Although death by suicide often occurs on impulse, it has long-lasting ramifications for those left behind, reports the November 2009 issue of the Harvard Mental Health Letter. National Survivors of Suicide Day, marked this year on November 21, was established to honor the survivors left behind by those who die by suicide. Survivors include immediate family members, relatives, friends, and co-workers—and, in many cases, mental health clinicians.
Most studies that have followed survivors of suicide loss find that their grieving process is similar to that of survivors of people who perish unexpectedly or violently. But survivors of suicide loss experience additional challenges. These include shame (which is reinforced by societal stigma about suicide), guilt over being unable to prevent the death, and a preoccupation with understanding why the death occurred. Survivors of suicide loss are likely to grieve longer and more intensely than other people—a type of prolonged mourning known as "complicated grief." Complicated grief can go on for years and involves intense emotions such as sadness, anger, and yearning for the deceased. Relatives and friends are also susceptible to developing depression and post-traumatic stress disorder.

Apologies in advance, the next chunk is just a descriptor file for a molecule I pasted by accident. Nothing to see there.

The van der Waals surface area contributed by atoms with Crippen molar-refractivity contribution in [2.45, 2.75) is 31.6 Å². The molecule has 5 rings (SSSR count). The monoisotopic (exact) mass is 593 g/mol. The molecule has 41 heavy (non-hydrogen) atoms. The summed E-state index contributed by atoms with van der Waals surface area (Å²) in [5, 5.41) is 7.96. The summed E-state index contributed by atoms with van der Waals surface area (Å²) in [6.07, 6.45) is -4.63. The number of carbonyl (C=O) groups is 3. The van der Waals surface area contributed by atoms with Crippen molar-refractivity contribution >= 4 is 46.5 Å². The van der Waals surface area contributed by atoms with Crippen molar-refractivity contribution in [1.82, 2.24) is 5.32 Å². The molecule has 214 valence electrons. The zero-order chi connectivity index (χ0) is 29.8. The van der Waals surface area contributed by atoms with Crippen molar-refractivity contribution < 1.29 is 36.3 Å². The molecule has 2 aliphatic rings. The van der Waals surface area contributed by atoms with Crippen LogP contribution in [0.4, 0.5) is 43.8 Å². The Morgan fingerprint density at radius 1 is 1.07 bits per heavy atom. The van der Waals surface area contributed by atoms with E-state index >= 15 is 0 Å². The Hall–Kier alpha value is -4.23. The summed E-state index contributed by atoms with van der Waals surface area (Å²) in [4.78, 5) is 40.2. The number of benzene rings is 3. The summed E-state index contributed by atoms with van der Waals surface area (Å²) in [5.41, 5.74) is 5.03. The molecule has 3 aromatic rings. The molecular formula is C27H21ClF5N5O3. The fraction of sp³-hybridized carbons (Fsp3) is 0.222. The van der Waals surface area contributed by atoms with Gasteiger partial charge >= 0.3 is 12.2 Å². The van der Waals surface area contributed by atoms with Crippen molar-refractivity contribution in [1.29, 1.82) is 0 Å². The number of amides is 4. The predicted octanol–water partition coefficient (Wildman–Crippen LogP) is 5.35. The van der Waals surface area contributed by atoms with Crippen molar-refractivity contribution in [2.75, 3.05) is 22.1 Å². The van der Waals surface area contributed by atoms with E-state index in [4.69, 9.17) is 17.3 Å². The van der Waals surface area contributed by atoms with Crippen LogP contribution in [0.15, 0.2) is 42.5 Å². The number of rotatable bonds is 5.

Treatment options do exist, advises Dr. Michael Miller, editor in chief of the Harvard Mental Health Letter. These include various forms of cognitive behavioral therapy, interpersonal therapy, and support groups. Here are a few tips to help someone who has survived a suicide loss.
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